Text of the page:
What Are the Four Most Common Gases in Dry Air?

Dry air is composed primarily of nitrogen, oxygen, argon and carbon dioxide. Nitrogen and oxygen comprise approximately 99 percent of the atmosphere. The other gases are present in minute amounts, each of them equaling less than 1 percent.

The dry air of the Earth's atmosphere contains 71 percent nitrogen and 28 percent oxygen. Other gases comprise the remaining 1 percent. The atmosphere of the Earth is responsible for:

  • protecting people, plants and animals from the sun's ultraviolet rays
  • using the greenhouse effect to keep the Earth warm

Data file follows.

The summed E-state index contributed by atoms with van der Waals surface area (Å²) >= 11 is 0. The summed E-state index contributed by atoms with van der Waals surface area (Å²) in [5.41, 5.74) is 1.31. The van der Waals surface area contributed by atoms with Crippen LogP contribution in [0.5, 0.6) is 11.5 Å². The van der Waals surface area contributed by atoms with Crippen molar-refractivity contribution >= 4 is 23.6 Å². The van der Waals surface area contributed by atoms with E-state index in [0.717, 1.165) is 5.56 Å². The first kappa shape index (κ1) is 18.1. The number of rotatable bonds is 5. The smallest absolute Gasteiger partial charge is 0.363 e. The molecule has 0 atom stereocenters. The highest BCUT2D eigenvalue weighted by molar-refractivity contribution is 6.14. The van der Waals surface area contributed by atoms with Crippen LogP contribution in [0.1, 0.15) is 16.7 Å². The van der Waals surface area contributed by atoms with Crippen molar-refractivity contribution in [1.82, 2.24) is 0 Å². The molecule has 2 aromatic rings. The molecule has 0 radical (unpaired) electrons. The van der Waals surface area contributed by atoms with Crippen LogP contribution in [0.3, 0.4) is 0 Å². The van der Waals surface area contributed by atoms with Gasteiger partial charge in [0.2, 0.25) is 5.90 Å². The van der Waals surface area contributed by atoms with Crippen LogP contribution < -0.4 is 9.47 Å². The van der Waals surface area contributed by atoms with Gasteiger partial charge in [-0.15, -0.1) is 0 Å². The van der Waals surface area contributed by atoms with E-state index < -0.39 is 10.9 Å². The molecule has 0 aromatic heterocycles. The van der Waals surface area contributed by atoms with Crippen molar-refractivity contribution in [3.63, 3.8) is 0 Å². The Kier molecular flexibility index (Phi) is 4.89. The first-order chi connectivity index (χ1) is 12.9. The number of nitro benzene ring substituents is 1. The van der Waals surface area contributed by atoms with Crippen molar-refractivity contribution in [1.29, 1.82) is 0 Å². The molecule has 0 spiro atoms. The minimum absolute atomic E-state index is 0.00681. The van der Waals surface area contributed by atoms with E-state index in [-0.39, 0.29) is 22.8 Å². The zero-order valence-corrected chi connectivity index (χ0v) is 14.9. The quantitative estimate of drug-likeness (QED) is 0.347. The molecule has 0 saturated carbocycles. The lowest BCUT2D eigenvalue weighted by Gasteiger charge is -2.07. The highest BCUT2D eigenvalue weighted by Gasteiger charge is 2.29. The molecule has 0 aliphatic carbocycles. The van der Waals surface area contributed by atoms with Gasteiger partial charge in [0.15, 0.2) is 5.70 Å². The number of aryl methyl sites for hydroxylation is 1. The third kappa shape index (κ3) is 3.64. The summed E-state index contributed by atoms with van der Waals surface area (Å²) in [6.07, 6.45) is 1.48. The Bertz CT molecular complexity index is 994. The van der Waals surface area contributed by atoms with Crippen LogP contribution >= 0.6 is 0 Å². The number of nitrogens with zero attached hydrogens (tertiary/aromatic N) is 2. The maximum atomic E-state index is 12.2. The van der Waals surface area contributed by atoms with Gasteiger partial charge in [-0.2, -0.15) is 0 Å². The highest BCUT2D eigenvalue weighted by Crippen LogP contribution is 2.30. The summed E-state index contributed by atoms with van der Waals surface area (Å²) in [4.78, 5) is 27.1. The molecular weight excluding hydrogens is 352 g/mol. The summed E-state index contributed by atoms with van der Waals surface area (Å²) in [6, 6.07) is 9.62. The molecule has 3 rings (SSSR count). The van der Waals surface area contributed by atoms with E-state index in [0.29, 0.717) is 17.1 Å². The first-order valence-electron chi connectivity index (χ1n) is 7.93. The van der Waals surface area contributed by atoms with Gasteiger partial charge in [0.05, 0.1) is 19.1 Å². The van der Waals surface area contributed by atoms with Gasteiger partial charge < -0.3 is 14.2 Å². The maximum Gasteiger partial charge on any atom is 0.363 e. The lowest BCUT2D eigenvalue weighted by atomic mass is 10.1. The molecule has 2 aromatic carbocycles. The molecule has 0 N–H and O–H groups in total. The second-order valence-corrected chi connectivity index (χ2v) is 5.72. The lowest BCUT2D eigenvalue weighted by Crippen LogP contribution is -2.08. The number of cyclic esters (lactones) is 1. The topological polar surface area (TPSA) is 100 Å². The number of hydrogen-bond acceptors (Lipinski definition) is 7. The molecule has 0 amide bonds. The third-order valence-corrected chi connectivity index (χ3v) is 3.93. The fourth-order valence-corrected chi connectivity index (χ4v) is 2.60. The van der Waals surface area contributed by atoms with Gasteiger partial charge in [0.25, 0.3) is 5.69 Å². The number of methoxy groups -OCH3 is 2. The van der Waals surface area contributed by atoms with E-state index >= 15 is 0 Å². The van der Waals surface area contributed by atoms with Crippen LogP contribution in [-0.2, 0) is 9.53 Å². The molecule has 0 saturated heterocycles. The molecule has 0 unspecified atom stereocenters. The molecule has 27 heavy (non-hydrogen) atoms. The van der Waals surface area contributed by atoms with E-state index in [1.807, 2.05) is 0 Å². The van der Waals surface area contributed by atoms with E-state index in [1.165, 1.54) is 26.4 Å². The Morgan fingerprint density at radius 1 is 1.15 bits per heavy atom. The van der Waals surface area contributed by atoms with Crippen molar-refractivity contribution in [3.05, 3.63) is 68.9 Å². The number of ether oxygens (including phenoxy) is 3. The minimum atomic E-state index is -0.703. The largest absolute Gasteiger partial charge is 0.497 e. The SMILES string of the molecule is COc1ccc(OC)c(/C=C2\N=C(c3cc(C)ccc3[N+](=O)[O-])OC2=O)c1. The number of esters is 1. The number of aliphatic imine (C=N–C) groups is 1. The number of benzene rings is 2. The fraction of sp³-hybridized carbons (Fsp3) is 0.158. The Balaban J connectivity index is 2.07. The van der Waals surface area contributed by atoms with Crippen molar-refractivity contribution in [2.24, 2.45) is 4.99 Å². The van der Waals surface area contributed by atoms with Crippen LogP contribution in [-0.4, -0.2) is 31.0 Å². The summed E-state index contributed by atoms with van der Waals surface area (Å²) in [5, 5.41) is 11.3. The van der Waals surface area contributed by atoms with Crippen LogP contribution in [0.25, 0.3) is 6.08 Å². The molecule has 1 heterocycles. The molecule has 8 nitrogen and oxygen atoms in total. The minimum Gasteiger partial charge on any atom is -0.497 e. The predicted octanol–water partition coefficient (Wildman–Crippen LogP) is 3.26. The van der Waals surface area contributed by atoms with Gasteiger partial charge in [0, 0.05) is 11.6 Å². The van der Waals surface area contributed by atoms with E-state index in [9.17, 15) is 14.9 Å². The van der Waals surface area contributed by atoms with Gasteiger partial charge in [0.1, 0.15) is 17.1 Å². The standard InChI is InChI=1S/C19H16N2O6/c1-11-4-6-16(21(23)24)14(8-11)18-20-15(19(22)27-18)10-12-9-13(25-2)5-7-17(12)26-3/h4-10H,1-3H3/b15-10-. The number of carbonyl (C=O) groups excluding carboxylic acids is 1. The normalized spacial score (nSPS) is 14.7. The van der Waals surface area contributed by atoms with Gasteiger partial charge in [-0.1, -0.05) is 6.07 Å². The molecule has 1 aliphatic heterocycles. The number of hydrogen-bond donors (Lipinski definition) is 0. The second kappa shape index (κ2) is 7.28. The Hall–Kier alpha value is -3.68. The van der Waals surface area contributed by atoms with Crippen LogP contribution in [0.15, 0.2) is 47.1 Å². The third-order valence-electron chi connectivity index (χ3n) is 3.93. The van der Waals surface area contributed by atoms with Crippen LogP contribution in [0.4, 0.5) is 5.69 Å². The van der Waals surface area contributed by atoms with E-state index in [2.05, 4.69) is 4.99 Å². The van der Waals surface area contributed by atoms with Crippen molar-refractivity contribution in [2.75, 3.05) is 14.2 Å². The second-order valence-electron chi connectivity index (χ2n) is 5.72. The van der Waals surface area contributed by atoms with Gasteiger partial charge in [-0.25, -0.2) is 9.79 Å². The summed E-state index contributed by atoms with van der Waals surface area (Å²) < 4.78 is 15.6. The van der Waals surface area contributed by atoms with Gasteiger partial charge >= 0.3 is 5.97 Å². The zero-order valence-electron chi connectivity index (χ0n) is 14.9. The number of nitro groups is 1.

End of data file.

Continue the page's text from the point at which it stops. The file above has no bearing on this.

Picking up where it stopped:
• preventing extreme temperature changes between day and night

The atmosphere of the Earth is divided into five different layers:

  • Troposphere - people, animals and plants live in this layer. It is the lowest layer and the one in which most of the weather occurs.
  • Stratosphere - this is the layer above the troposphere and contains the ozone layer and the jet stream.
  • Mesosphere - located above the stratosphere, the coldest temperatures in the Earth's atmosphere are found in this layer. Not much is known about this layer, as it is too high for weather balloons and too low for satellites.
  • Thermosphere - this is the layer that is commonly referred to as outer space. The International Space Station orbits in this level, as did the Space Shuttle.
  • Exosphere - air in this level is extremely thin and, near the top, blends into the vacuum of outer space.